Of the Divinity of Christ

The doctrine concerning the only begotten Son of God is the foundation of our salvation, and has been variously corrupted and opposed by heretics, in different periods of the church. It is important, therefore, that we should here more fully explain and establish this doctrine. There are four things which are especially to be considered in relation to the Divinity of Christ, the Son of God:

I. Whether Christ, beside his soul and body, is, and has been a subsistent or person:

II. Whether he is a person distinct from the Father and the Holy Ghost:

III. Whether he be equal with the Father and the Holy Ghost:

IV. Whether he be con-substantial, that is, of one and the same substance with both.

There are, therefore, just as many principal propositions to be demonstrated against different heretics:

1. That Christ, born of the Virgin, besides his soul and body, is a person.

2. That he is a person, distinct from the Father and the Holy Ghost.

3. That he is equal to both.

4. That he is of one and the same essence, or con-substantial.

There are two ways of collecting arguments out of the Scriptures, in favor of the Divinity of the Son, and of the Holy Ghost. The one is when the arguments are gathered according to the order of the books of the Bible; this is the most laborious and lengthy method. The other, which is the shortest and easiest mode, because it assists the memory, and therefore the one which we shall follow, is, according to certain classes or sorts of arguments, under which those testimonies of scripture that properly belong to them are arranged.

I. The Son of God, The Word, IS, and has been a subsistent, or person before, and beside the Flesh which He assumed.

This proposition is to be proven against ancient and modern heretics, as Ebion, Cerinthus, Samosatenus, Photinus, Servetus, and others. The different classes of arguments by which we prove the hypostasis, or personal existence of the Word, before and besides the flesh which he assumed, may be reduced to eight or nine:

1. To the first class belong those passages of Scripture which expressly teach and distinguish two natures in Christ, and which affirm of the Word that he was made man, was manifested in the flesh, assumed our nature, &c., as, "The Word was made of flesh.” “He took of him the seed of Abraham.” “God was manifested in the flesh.” “Every spirit that confesseth not that Jesus Christ is come in the flesh, is not of God.” “No man hath ascended up to heaven, but he that came down from heaven, even the Son of man which is in heaven.” “To this end was I born, and for this came I into the world.” “Forasmuch then as the children are partakers of flesh and blood, he also himself likewise took part of the same.” “Before Abraham was I am.” (John 1:14, Heb. 2:16, I Tim. 3:16, 1 John 4:3, John 8:13, 18:37, Heb. 2:14, John 8:58) There is, therefore, one nature which appeared in the flesh, assumed our nature, descended from heaven, and came into the world, was made a partaker of flesh and blood, and was before Abraham. And there is also another nature which was assumed, in which he came and in which he appeared; for assuming and being assumed are not the same. Therefore, inasmuch as the Word assumed human nature, he must of necessity be different from it, and must have had an existence before that which he took upon him, and into which he was not changed, but has a subsistence or hypostasis different and distinct from the flesh which he assumed. The argument is after this sort: He that assumes, is before that which is assumed. The Word, or Son, is said to have taken upon him our nature, and to have been made flesh. Therefore, he was before that which he assumed.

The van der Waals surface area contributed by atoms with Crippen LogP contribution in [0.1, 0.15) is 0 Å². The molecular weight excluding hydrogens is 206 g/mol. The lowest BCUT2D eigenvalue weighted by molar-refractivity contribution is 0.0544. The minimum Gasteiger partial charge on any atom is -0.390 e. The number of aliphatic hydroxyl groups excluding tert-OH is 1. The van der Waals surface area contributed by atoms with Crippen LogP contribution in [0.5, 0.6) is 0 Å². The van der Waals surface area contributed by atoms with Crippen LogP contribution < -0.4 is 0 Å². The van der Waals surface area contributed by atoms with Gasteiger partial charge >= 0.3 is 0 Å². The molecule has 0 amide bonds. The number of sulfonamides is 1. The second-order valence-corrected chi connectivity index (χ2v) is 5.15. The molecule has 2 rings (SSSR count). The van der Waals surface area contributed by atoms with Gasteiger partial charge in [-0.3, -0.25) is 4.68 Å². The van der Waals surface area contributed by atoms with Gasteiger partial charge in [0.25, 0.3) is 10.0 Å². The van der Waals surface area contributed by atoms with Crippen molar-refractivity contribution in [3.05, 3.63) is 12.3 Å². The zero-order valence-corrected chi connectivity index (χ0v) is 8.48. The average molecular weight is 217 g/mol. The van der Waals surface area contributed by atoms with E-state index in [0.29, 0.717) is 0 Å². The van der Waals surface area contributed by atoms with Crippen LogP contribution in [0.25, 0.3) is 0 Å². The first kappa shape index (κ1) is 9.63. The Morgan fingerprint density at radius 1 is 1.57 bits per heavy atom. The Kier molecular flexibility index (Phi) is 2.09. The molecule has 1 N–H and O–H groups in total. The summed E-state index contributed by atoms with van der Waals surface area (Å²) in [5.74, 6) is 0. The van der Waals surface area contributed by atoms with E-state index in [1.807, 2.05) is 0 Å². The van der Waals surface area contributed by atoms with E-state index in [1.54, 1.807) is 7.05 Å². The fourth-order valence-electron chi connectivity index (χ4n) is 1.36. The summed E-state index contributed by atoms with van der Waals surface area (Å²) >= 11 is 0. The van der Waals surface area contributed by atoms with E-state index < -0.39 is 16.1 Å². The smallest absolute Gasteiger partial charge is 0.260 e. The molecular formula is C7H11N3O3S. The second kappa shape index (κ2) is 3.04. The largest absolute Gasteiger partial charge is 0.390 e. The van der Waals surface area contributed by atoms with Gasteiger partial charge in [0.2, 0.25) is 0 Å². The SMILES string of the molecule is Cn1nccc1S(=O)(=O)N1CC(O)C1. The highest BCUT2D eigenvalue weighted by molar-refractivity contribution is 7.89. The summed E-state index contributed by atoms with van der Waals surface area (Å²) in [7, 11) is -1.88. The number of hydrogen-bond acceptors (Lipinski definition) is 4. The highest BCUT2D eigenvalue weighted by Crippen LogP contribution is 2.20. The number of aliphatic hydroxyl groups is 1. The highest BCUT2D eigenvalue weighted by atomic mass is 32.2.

All those testimonies of the word of God, which distinguish the Word, who assumed our nature from that which he took upon himself, are here in point: “Concerning his Son, Jesus Christ, which was made of the seed of David according to the flesh, but declared to be the Son of God with power according to the Spirit of holiness.” “Of whom as concerning the- flesh Christ came, who is over all, God blessed for evermore.” “Christ was put to death in the flesh, but quickened by the Spirit.” (Rom. 1:3, 4;9:5. 1 Pet. 3:18.) Therefore, there is something in Christ which is not of the seed of David, and of the fathers, and which was not put to death. “Destroy this temple and in three days I will raise it up.” (John 2:19.) Therefore, there is in Christ one nature which is destroyed, and another which raises up that which is destroyed, viz., the Word, who is called by John "the only begotten Son.” (John 1:18.)